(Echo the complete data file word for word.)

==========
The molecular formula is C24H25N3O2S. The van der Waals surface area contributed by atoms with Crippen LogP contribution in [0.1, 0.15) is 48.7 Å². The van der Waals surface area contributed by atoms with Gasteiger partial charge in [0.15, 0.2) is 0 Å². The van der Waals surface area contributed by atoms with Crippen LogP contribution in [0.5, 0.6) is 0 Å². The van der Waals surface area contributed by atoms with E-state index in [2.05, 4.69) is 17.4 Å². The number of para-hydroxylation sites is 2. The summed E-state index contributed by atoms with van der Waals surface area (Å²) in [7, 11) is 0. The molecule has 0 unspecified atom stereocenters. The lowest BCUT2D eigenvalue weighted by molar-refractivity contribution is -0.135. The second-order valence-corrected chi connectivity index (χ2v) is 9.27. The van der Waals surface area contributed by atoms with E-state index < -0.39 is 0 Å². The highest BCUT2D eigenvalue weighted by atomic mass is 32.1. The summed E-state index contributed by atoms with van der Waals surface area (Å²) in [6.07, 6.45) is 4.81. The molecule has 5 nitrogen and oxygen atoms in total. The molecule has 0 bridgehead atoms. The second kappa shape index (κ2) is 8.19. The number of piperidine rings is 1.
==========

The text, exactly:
The molecular formula is C24H25N3O2S. The van der Waals surface area contributed by atoms with Crippen LogP contribution in [0.1, 0.15) is 48.7 Å². The van der Waals surface area contributed by atoms with Gasteiger partial charge in [0.15, 0.2) is 0 Å². The van der Waals surface area contributed by atoms with Crippen LogP contribution in [0.5, 0.6) is 0 Å². The van der Waals surface area contributed by atoms with E-state index in [2.05, 4.69) is 17.4 Å². The number of para-hydroxylation sites is 2. The summed E-state index contributed by atoms with van der Waals surface area (Å²) in [7, 11) is 0. The molecule has 0 unspecified atom stereocenters. The lowest BCUT2D eigenvalue weighted by molar-refractivity contribution is -0.135. The second-order valence-corrected chi connectivity index (χ2v) is 9.27. The van der Waals surface area contributed by atoms with E-state index < -0.39 is 0 Å². The highest BCUT2D eigenvalue weighted by atomic mass is 32.1. The summed E-state index contributed by atoms with van der Waals surface area (Å²) in [6.07, 6.45) is 4.81. The molecule has 5 nitrogen and oxygen atoms in total. The molecule has 0 bridgehead atoms. The second kappa shape index (κ2) is 8.19. The number of piperidine rings is 1.